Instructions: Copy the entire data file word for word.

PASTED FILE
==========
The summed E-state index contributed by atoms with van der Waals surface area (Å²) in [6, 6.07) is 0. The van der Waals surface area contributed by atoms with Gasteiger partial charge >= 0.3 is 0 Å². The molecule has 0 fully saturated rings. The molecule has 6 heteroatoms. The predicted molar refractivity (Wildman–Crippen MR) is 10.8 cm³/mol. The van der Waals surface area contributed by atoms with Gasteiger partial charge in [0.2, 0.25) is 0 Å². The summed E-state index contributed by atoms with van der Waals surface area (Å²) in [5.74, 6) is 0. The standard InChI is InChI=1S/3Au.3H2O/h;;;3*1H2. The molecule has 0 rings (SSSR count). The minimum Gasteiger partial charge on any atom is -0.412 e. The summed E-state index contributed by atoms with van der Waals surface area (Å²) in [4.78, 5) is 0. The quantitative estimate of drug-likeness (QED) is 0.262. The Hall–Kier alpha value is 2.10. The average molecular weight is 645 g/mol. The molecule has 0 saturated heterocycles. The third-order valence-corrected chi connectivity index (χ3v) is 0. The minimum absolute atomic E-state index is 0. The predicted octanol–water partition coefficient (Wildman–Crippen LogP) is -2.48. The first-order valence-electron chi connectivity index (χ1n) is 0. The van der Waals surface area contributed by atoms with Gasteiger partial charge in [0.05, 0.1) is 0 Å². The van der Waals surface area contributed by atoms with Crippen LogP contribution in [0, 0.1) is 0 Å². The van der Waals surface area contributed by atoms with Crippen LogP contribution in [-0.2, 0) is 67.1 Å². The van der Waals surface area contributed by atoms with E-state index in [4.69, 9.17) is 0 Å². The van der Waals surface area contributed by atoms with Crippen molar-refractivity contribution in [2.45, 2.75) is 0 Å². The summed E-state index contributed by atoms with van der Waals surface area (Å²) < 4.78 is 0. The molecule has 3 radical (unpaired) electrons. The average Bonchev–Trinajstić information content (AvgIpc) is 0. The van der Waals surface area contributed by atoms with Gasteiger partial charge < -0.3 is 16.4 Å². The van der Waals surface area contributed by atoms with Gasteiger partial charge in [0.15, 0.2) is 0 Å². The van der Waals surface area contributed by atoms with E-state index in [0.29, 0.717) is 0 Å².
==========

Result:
The summed E-state index contributed by atoms with van der Waals surface area (Å²) in [6, 6.07) is 0. The van der Waals surface area contributed by atoms with Gasteiger partial charge >= 0.3 is 0 Å². The molecule has 0 fully saturated rings. The molecule has 6 heteroatoms. The predicted molar refractivity (Wildman–Crippen MR) is 10.8 cm³/mol. The van der Waals surface area contributed by atoms with Gasteiger partial charge in [0.2, 0.25) is 0 Å². The summed E-state index contributed by atoms with van der Waals surface area (Å²) in [5.74, 6) is 0. The standard InChI is InChI=1S/3Au.3H2O/h;;;3*1H2. The molecule has 0 rings (SSSR count). The minimum Gasteiger partial charge on any atom is -0.412 e. The summed E-state index contributed by atoms with van der Waals surface area (Å²) in [4.78, 5) is 0. The quantitative estimate of drug-likeness (QED) is 0.262. The Hall–Kier alpha value is 2.10. The average molecular weight is 645 g/mol. The molecule has 0 saturated heterocycles. The third-order valence-corrected chi connectivity index (χ3v) is 0. The minimum absolute atomic E-state index is 0. The predicted octanol–water partition coefficient (Wildman–Crippen LogP) is -2.48. The first-order valence-electron chi connectivity index (χ1n) is 0. The van der Waals surface area contributed by atoms with Gasteiger partial charge in [0.05, 0.1) is 0 Å². The van der Waals surface area contributed by atoms with Crippen LogP contribution in [0, 0.1) is 0 Å². The van der Waals surface area contributed by atoms with Crippen LogP contribution in [-0.2, 0) is 67.1 Å². The van der Waals surface area contributed by atoms with E-state index in [4.69, 9.17) is 0 Å². The van der Waals surface area contributed by atoms with Crippen molar-refractivity contribution in [2.45, 2.75) is 0 Å². The summed E-state index contributed by atoms with van der Waals surface area (Å²) < 4.78 is 0. The molecule has 3 radical (unpaired) electrons. The average Bonchev–Trinajstić information content (AvgIpc) is 0. The van der Waals surface area contributed by atoms with Gasteiger partial charge < -0.3 is 16.4 Å². The van der Waals surface area contributed by atoms with Gasteiger partial charge in [0.15, 0.2) is 0 Å². The van der Waals surface area contributed by atoms with E-state index in [0.29, 0.717) is 0 Å².